In addition to providing a great deal of the setting and theme of the books, the curious alien-human relationships of Planet of Adventure are essential to the structure of the series itself – as a glance at the titles of each installment will no doubt convey. Aliens engineering humans for their own use, or molding them in their own image, is something of a leitmotif in several of Vance’s major works, for example in his classic early novel The Dragon Masters a human population on a far distant world finds itself in a mirrored conflict with a reptilian alien race; the humans have bred the original alien gene-stock into all manner of beasts of burden and beast of war (the titular dragons) . . . and the aliens have done the same to humans. Vance’s Durdane trilogy also features a breed of humans engineered by a hostile alien invader as tools of conquest. Vance delights in depicting strange human societies – in fact I can’t think of a single work of speculative fiction of his that doesn’t – and introducing elements of alien tampering, selective breeding, and cultural domination over thousands of years allows him to imagine even stranger funhouse mirror reflections of humanity.
And here Vance also shows his particular genius when applying his various premises of warped homo sapiens – for the exotic human societies he depicts always retain a core of humanity. In City of the Chasch, Reith’s second companion (after the renegade Emblem Man, Traz) Anacho the Dirdirman, remarks that “men are as plastic as wax” in his smug recitation of Tschai history from the perspective of the Dirdir (who preach that the Primeval Egg split to create the twin races of Dirdir and Human). He goes on to elaborate on the many variations and sub-strains of humanity on the planet, the “dozens of hybrids and freakish races.” But Reith, on the eve of leading a rebellion of outcast humans against their Chasch overlords in the city of Dadiche, notes their underlying humanity as depicted in a scene in a Chaschmen tavern:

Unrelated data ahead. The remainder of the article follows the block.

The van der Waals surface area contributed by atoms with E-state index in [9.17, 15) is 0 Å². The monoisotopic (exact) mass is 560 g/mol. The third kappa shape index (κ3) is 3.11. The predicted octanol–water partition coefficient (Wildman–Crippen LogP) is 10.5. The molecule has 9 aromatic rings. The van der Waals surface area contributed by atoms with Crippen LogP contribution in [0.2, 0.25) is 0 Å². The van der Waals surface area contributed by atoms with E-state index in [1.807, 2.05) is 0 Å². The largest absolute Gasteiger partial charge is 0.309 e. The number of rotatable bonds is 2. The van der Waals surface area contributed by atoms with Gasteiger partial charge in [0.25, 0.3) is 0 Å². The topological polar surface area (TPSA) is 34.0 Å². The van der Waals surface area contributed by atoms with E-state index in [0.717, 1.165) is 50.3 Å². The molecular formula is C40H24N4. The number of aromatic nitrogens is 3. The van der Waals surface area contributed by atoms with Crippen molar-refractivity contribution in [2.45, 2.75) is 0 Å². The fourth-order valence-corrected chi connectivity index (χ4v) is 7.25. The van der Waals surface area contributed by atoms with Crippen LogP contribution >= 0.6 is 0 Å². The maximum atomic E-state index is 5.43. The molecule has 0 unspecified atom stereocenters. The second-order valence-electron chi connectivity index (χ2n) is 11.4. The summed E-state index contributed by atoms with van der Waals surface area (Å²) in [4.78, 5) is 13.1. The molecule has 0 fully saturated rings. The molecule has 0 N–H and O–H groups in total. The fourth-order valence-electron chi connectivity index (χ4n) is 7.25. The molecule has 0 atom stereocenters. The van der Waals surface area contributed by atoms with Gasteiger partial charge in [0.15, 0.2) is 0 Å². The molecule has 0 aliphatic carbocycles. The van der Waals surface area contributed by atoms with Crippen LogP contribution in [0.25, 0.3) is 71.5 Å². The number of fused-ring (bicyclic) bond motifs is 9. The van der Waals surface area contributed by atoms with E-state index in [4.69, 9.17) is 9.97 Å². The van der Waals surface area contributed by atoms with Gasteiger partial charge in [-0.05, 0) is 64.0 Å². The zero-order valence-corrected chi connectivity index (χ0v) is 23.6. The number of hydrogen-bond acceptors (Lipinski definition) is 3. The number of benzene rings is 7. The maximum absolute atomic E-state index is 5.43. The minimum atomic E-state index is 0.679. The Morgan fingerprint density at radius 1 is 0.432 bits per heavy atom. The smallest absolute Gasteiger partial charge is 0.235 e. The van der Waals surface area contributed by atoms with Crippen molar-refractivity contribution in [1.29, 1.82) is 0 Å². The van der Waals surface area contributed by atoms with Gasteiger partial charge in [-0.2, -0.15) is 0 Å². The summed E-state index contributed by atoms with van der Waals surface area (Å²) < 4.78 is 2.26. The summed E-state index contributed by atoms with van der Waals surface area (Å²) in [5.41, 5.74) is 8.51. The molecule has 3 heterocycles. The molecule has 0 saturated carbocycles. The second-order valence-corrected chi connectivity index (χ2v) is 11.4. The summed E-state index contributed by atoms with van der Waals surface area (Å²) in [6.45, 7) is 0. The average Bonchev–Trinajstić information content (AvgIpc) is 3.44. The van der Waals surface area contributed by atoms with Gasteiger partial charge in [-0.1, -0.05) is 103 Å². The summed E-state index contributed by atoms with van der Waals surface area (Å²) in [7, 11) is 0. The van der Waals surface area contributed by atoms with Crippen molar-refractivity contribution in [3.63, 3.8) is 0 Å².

“A dozen Chaschmen, faces pinched and twisted under the grotesque false crania, sat hunched over stone pots of liquor, exchanging lewd banter with a small group of Chaschwomen. These wore gowns of black and green; bits of tinsel and ribbon bedizened their false scalps; their pug-noses were painted bright red. A dismal scene, thought Reith; still, it pointed up the essential humanity of the Chaschmen. Here were the universal ingredients of celebration: invigorating drink, gay women, camaraderie. The Chaschman version seemed somewhat leaden and dour …” (City of the Chasch)